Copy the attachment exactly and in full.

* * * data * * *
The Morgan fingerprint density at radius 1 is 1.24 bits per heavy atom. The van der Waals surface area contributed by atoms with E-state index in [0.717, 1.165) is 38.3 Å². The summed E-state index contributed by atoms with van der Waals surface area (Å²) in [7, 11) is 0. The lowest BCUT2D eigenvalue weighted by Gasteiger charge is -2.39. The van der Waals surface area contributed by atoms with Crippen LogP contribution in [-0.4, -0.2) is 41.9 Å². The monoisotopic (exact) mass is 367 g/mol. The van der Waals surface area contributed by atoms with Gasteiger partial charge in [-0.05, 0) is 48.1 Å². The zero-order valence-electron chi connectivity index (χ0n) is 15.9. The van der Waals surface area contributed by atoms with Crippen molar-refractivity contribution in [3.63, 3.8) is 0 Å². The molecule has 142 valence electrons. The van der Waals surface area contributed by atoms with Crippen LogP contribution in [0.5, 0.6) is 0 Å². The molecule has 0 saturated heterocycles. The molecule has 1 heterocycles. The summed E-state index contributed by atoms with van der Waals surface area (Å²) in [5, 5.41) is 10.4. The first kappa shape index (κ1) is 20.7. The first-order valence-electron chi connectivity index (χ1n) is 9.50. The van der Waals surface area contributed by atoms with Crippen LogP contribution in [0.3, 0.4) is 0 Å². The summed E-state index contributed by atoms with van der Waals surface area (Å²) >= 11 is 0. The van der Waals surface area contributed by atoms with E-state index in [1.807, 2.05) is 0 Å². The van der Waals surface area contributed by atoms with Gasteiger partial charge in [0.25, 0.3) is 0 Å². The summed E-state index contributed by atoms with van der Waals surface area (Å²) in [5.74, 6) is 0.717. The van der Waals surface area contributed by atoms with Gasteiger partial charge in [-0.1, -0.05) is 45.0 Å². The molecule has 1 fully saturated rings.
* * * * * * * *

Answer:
The Morgan fingerprint density at radius 1 is 1.24 bits per heavy atom. The van der Waals surface area contributed by atoms with E-state index in [0.717, 1.165) is 38.3 Å². The summed E-state index contributed by atoms with van der Waals surface area (Å²) in [7, 11) is 0. The lowest BCUT2D eigenvalue weighted by Gasteiger charge is -2.39. The van der Waals surface area contributed by atoms with Crippen LogP contribution in [-0.4, -0.2) is 41.9 Å². The monoisotopic (exact) mass is 367 g/mol. The van der Waals surface area contributed by atoms with Gasteiger partial charge in [-0.05, 0) is 48.1 Å². The zero-order valence-electron chi connectivity index (χ0n) is 15.9. The van der Waals surface area contributed by atoms with Crippen molar-refractivity contribution in [3.63, 3.8) is 0 Å². The molecule has 142 valence electrons. The van der Waals surface area contributed by atoms with Crippen LogP contribution in [0.5, 0.6) is 0 Å². The molecule has 0 saturated heterocycles. The molecule has 1 heterocycles. The summed E-state index contributed by atoms with van der Waals surface area (Å²) in [5, 5.41) is 10.4. The first kappa shape index (κ1) is 20.7. The first-order valence-electron chi connectivity index (χ1n) is 9.50. The van der Waals surface area contributed by atoms with Crippen LogP contribution in [0.3, 0.4) is 0 Å². The summed E-state index contributed by atoms with van der Waals surface area (Å²) >= 11 is 0. The van der Waals surface area contributed by atoms with E-state index in [1.807, 2.05) is 0 Å². The van der Waals surface area contributed by atoms with Gasteiger partial charge in [0.25, 0.3) is 0 Å². The summed E-state index contributed by atoms with van der Waals surface area (Å²) in [5.74, 6) is 0.717. The van der Waals surface area contributed by atoms with Gasteiger partial charge in [-0.1, -0.05) is 45.0 Å². The molecule has 1 fully saturated rings.